COMMENTARY | COLUMNISTS | GEORGE MITROVICH

Benghazi, Susan Rice and shameless Republicans

Some Republicans have no shame, especially Sens. John McCain and Lindsey Graham. The senators’ attacks on Ambassador Susan Rice over Benghazi are relentless. Why, because of something she said on "Meet the Press"? Really?

They are attacking Rice because they’re integrity-challenged and are fearful of attacking Secretary of State Hillary Clinton, who polls consistently show is one of the most popular political figures in the United States, and to which criticism is more appropriately aimed (along with the Defense Department, CIA and White House).

Rice went to Capitol Hill earlier this week to meet her strident attackers in a private, 90-minute closed-door meeting. The two senators — white, aging males — may be shameless, but they are not stupid. Sensing their attacks against an African-American woman might be perceived as racist and sexist, they invited Sen. Kelly Ayotte, Republican of New Hampshire, to join the meeting.

Did having a female senator in the room make a difference? Probably not. Because Ayotte is still a senator from New Hampshire, the state that gave us John Sununu, whose barely disguised racism — Colin Powell endorsed President Barack Obama because both men are black — was among the many reasons Mitt Romney lost (there must be a particular well from which New Hampshire Republicans draw their water).

The meeting may have had the promise of detente being struck but not really. McCain and Graham were just as obnoxious after the meeting as they had been before.

Are there legitimate questions over what happened in Benghazi? You bet. I wasn’t alone in thinking the day our ambassador and three others were killed on Sept. 11, why were they there and where was their security?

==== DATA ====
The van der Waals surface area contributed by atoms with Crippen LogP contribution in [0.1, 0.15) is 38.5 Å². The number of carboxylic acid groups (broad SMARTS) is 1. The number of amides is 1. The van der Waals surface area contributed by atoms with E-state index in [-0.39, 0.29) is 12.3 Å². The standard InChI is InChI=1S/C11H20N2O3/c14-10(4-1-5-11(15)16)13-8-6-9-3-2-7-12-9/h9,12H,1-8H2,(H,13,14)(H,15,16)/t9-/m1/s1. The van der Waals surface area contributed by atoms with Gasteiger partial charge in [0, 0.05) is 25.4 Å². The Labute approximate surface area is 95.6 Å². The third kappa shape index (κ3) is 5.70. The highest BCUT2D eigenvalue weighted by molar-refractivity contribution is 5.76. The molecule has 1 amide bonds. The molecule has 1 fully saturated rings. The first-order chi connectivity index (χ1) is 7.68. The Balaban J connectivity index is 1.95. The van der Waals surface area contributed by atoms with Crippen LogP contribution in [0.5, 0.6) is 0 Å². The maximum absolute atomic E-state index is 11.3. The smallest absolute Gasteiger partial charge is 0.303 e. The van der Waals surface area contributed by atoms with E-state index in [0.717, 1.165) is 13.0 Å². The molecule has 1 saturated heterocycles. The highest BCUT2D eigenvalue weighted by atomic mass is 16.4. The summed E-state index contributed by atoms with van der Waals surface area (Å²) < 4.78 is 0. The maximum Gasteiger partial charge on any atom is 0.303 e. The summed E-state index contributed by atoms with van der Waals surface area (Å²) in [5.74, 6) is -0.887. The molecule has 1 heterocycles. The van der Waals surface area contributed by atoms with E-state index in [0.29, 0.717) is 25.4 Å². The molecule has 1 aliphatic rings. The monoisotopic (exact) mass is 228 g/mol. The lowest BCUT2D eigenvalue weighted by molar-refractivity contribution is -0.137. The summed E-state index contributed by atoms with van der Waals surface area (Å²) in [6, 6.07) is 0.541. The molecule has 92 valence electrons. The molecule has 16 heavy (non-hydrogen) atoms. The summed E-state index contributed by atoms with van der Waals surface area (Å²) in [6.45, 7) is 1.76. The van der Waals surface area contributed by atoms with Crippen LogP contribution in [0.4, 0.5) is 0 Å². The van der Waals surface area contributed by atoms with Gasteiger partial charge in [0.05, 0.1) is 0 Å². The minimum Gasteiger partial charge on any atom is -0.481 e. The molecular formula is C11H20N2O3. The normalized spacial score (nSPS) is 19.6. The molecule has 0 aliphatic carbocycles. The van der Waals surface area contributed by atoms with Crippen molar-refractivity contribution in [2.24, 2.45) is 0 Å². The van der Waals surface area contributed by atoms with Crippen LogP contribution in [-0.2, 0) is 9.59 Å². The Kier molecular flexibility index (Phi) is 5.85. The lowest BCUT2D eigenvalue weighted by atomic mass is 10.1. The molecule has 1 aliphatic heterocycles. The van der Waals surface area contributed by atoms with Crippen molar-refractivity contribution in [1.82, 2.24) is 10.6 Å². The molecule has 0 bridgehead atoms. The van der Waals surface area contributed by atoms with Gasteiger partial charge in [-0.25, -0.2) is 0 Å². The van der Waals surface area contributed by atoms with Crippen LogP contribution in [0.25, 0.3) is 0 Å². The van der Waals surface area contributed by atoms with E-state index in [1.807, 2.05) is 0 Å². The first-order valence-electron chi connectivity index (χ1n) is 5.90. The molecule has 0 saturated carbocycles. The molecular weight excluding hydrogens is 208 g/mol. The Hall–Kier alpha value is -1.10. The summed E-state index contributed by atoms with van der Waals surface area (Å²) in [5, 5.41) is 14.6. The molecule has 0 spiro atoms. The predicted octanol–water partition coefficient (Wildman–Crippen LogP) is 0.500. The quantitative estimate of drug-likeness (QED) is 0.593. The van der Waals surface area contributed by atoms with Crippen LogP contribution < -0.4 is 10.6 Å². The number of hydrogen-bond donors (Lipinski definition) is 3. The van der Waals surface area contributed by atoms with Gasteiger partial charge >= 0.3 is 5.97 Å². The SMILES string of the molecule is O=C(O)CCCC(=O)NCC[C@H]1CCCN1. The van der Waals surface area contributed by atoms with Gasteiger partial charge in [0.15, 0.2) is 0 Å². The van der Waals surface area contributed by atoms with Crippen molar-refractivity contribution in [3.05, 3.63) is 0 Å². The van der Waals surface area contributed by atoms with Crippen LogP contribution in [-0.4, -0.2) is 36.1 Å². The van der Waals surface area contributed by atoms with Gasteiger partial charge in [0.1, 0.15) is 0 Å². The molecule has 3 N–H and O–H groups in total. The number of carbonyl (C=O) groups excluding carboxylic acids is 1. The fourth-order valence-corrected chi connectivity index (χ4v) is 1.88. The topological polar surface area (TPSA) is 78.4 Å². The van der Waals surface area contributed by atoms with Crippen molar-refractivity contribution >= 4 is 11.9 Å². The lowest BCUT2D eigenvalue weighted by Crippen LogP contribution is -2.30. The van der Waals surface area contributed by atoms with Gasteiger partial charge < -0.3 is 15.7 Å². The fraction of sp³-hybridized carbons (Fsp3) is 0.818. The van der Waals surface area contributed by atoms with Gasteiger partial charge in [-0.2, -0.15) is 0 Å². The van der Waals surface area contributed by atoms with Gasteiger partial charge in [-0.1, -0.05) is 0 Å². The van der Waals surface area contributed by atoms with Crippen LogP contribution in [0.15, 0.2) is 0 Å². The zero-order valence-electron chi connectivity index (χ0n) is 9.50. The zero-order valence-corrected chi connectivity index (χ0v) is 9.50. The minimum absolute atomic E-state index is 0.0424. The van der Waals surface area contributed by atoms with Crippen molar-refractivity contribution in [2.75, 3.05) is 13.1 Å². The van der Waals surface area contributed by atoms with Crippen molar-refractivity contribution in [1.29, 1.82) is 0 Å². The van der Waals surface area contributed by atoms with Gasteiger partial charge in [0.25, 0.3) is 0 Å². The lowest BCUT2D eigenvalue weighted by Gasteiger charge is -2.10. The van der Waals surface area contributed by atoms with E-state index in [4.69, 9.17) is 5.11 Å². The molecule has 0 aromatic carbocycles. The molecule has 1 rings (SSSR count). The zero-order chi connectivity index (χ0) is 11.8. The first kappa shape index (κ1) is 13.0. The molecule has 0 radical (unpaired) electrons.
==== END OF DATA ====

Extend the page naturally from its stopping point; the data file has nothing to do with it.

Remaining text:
Those are questions that demand answers, and we will have them because Adm. Mike Mullen, former head of the Joint Chiefs, and others are looking into what happened and will shortly report on their findings. Will that end the debate? Not as long as Fox News is still broadcasting and McCain feels obligated to be in opposition, but it likely will end the attacks on Rice, which would be a good thing.

However, I want to take us back to that terrible, terrible day, Oct. 23, 1983, when 241 Americans died when two truck bombs exploded in a poorly defended U.S. post in Beirut, including 220 U.S. Marines. Remember? It was such a horrible moment for our country and the families of the dead.

That awful tragedy occurred on the watch of President Ronald Reagan.

The president named Adm. Robert L.J. Long to investigate. His committee later reported what seemed obvious to some at the outset: “There might have been many fewer deaths if the barracks guards had carried loaded weapons and a barrier more substantial than the barbed wire the bomber drove over easily.”

Did you read that? Those guarding our troops carried unloaded “weapons,” and the only parameter “barrier” was “barbed wire.”

In the aftermath of the Beirut bombing, I couldn’t remember organized attacks from Democrats on Capitol Hill against Reagan. Yes, there was great anger against the perpetrators and enormous grief over this moment of infamy, but no partisan attacks. (If you think Benghazi was poorly defended, tell me what you think about Beirut.)

But memories are tricky, so after a Web search and finding lots on the bombing but little on subsequent political fallout, I called former New York Times editor Max Frankel to ask if Democrats had attacked Reagan over this inexcusable security lapse.

Who better to ask than Frankel, winner of the Pulitzer Prize, but more pointedly The Times’ editorial page editor during six of Reagan’s eight years as president? Frankel, thinking about events 29 years past, couldn’t recall a storm rising from Capitol Hill and rolling across the nation and creating the political equivalent of Sturm und Drang.

He did point out that some Democrats demanded Reagan withdraw our troops, which the president did, but there was nothing then approximating now.

Frankel lamented what he sees as McCain’s “malevolence” against Rice, but also the sadness he feels witnessing the senator’s decline from the heights of American politics and justifiable standing as a true war hero to a place where the McCain we once knew is barely recognizable.

In due course, this ugly political episode will pass, but given the state of the Republican Party, other dubious causes will be joined and shameful acts will ensue. If you try to understand this in any rational context, you will fail — the rational mind cannot comprehend the irrational.



Mitrovich is a president of two leading American public forums.

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